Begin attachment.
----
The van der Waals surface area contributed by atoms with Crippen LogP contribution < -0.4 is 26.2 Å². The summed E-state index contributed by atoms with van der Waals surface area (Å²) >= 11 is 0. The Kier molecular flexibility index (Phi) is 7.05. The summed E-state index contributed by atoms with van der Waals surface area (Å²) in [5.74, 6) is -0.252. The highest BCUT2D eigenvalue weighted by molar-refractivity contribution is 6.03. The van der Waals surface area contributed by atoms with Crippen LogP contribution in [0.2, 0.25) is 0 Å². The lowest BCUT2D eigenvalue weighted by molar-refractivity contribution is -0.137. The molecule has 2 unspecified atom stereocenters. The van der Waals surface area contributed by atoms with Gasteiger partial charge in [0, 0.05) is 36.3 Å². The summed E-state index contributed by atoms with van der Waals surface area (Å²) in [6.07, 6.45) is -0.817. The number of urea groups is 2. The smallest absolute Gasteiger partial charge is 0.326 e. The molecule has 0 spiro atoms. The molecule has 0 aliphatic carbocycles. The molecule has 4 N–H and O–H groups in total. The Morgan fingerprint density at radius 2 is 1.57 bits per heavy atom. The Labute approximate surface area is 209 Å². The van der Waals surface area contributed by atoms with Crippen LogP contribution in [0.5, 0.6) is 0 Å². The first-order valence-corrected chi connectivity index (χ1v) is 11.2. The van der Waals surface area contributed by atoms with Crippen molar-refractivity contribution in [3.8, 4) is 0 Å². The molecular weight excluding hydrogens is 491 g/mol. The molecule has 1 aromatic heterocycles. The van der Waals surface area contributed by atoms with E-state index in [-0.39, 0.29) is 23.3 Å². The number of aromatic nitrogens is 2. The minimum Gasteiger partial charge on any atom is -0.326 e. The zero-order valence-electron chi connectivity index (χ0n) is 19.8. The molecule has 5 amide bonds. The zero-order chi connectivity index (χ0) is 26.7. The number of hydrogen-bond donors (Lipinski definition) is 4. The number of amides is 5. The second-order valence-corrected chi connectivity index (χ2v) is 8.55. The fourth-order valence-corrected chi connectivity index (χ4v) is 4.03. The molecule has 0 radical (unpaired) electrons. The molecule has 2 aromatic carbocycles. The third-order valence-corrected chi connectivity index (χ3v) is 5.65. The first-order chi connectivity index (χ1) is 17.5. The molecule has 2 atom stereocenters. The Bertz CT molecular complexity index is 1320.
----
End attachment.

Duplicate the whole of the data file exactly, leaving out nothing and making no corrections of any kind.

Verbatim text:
The van der Waals surface area contributed by atoms with Crippen LogP contribution < -0.4 is 26.2 Å². The summed E-state index contributed by atoms with van der Waals surface area (Å²) >= 11 is 0. The Kier molecular flexibility index (Phi) is 7.05. The summed E-state index contributed by atoms with van der Waals surface area (Å²) in [5.74, 6) is -0.252. The highest BCUT2D eigenvalue weighted by molar-refractivity contribution is 6.03. The van der Waals surface area contributed by atoms with Crippen LogP contribution in [0.2, 0.25) is 0 Å². The lowest BCUT2D eigenvalue weighted by molar-refractivity contribution is -0.137. The molecule has 2 unspecified atom stereocenters. The van der Waals surface area contributed by atoms with Gasteiger partial charge in [0, 0.05) is 36.3 Å². The summed E-state index contributed by atoms with van der Waals surface area (Å²) in [6.07, 6.45) is -0.817. The number of urea groups is 2. The smallest absolute Gasteiger partial charge is 0.326 e. The molecule has 0 spiro atoms. The molecule has 0 aliphatic carbocycles. The molecule has 4 N–H and O–H groups in total. The Morgan fingerprint density at radius 2 is 1.57 bits per heavy atom. The Labute approximate surface area is 209 Å². The van der Waals surface area contributed by atoms with Crippen LogP contribution in [0.5, 0.6) is 0 Å². The first-order valence-corrected chi connectivity index (χ1v) is 11.2. The van der Waals surface area contributed by atoms with Crippen molar-refractivity contribution in [3.8, 4) is 0 Å². The molecular weight excluding hydrogens is 491 g/mol. The molecule has 1 aromatic heterocycles. The van der Waals surface area contributed by atoms with E-state index in [-0.39, 0.29) is 23.3 Å². The number of aromatic nitrogens is 2. The minimum Gasteiger partial charge on any atom is -0.326 e. The zero-order valence-electron chi connectivity index (χ0n) is 19.8. The molecule has 5 amide bonds. The zero-order chi connectivity index (χ0) is 26.7. The number of hydrogen-bond donors (Lipinski definition) is 4. The number of amides is 5. The second-order valence-corrected chi connectivity index (χ2v) is 8.55. The fourth-order valence-corrected chi connectivity index (χ4v) is 4.03. The molecule has 0 radical (unpaired) electrons. The molecule has 2 aromatic carbocycles. The third-order valence-corrected chi connectivity index (χ3v) is 5.65. The first-order chi connectivity index (χ1) is 17.5. The molecule has 2 atom stereocenters. The Bertz CT molecular complexity index is 1320.